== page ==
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ISNA: Justice in Darfur: Filling a Void in American Muslim Activism

September 12, 2007
by

The title was promising…

The description within the program:

Muslims are killing Muslims in huge numbers.  Yet, Muslim community activism and public discouse on Darfur has been lacking in spite of the continuing crisis.  The purpose of the session is to raise the salience of the humanitarian aspect of the crisis, and to begin discussion of possible solutions.  What can Muslims in America do differently to help ameliorate this conflict and/or to address the relief needs of Muslims in Darfur?  How can we as a community be more effective despite widespread mistrust of mainstream narratives of suffering and oppression?

After having volunteered (unfortunately very little time) at the AMAL (American Muslims for Activism and Learning) Save Darfur booth at the IMAN summer event, I witnessed what I allready knew – the complete fear of approaching this subject by Muslims.  The first fifteen minutes or so I watched people glance at the booth and when they realized it was about Darfur there heads quickly turned away but I realized that it may just have been an “oh no, not another charity .. quick look away” reaction.  After having enough of that I started holding out the literature and making sure to make eye contact with anyone who glanced at the booth.  Some took the literature and moved on.  Some stopped and signed up for the AMAL listserve.  Many bought the bracelets that we were selling to raise funds.  Some just shooed me.  Some even asked questions.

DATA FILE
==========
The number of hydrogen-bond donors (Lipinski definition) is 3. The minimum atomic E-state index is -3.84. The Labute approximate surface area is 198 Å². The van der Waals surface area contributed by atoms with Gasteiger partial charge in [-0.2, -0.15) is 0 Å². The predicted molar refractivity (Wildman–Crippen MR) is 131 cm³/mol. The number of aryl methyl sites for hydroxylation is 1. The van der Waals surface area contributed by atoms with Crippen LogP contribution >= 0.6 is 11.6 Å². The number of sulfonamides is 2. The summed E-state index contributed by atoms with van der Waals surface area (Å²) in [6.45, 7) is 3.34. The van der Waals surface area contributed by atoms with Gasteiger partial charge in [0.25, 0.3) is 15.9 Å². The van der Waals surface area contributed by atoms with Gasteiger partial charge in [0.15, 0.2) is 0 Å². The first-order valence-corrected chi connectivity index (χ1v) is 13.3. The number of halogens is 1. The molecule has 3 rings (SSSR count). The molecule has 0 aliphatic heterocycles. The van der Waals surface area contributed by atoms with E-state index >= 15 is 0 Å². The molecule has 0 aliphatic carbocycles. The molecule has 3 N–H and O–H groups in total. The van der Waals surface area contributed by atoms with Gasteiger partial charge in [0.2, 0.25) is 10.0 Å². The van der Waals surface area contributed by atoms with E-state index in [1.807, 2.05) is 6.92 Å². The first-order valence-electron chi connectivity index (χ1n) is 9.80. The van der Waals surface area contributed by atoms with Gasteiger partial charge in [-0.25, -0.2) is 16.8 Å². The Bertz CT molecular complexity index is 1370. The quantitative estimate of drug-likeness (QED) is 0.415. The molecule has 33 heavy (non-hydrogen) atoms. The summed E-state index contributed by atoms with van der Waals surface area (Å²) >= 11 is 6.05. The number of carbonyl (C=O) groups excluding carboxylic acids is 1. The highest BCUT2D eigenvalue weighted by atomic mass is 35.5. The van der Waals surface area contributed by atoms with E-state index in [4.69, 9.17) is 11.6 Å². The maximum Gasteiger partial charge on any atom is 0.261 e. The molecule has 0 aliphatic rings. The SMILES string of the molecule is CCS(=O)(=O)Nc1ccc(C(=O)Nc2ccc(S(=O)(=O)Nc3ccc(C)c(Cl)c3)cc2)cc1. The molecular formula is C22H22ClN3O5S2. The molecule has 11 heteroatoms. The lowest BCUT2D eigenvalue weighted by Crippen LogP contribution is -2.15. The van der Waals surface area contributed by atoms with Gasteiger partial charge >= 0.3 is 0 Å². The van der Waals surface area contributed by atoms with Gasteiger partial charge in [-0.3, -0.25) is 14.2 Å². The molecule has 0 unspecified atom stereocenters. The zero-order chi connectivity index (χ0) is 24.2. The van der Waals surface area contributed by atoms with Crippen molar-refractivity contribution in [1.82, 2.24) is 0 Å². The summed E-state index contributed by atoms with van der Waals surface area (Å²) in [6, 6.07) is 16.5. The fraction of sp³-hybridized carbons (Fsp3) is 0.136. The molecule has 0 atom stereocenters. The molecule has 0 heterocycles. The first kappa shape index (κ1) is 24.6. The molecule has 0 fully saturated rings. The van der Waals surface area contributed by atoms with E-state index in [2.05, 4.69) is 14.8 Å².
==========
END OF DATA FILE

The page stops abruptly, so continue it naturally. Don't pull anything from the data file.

One gentlemen in particular had at first shooed at me.  Later he approached the booth and took the literature from me and walked away only to come back a few moments later to ask me: “So what is the solution, sister?”

I don’t know how I managed to answer as I expected to get a lecture on all of the agendas surrounding this crisis but somehow I heard myself saying “I don’t know what the solution is but I do know that silence is not it.”

He said nothing in return and bought three bracelets.

So here was an ISNA session dedicated to discussing solutions!  Dedicated to discussing what we as Muslims can do to be active in this crisis.